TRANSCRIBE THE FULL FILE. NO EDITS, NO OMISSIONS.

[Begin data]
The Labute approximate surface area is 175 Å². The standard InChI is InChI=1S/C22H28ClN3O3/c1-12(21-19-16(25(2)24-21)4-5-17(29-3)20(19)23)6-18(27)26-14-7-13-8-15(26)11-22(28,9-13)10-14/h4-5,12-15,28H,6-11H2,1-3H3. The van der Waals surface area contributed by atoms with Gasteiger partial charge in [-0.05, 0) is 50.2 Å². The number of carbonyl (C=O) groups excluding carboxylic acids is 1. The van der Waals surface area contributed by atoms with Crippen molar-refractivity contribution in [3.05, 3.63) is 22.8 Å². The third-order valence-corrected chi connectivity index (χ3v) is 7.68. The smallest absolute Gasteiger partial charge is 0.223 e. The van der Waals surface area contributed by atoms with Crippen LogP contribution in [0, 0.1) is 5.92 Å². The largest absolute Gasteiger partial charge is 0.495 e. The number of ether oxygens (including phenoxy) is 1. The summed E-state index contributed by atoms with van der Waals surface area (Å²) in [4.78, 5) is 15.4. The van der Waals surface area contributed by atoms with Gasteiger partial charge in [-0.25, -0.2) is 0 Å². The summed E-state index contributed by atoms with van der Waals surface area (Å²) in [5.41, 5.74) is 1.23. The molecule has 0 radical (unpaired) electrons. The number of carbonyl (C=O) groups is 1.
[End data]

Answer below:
The Labute approximate surface area is 175 Å². The standard InChI is InChI=1S/C22H28ClN3O3/c1-12(21-19-16(25(2)24-21)4-5-17(29-3)20(19)23)6-18(27)26-14-7-13-8-15(26)11-22(28,9-13)10-14/h4-5,12-15,28H,6-11H2,1-3H3. The van der Waals surface area contributed by atoms with Gasteiger partial charge in [-0.05, 0) is 50.2 Å². The number of carbonyl (C=O) groups excluding carboxylic acids is 1. The van der Waals surface area contributed by atoms with Crippen molar-refractivity contribution in [3.05, 3.63) is 22.8 Å². The third-order valence-corrected chi connectivity index (χ3v) is 7.68. The smallest absolute Gasteiger partial charge is 0.223 e. The van der Waals surface area contributed by atoms with Crippen LogP contribution in [0, 0.1) is 5.92 Å². The largest absolute Gasteiger partial charge is 0.495 e. The number of ether oxygens (including phenoxy) is 1. The summed E-state index contributed by atoms with van der Waals surface area (Å²) in [4.78, 5) is 15.4. The van der Waals surface area contributed by atoms with Gasteiger partial charge in [-0.25, -0.2) is 0 Å². The summed E-state index contributed by atoms with van der Waals surface area (Å²) in [5.41, 5.74) is 1.23. The molecule has 0 radical (unpaired) electrons. The number of carbonyl (C=O) groups is 1.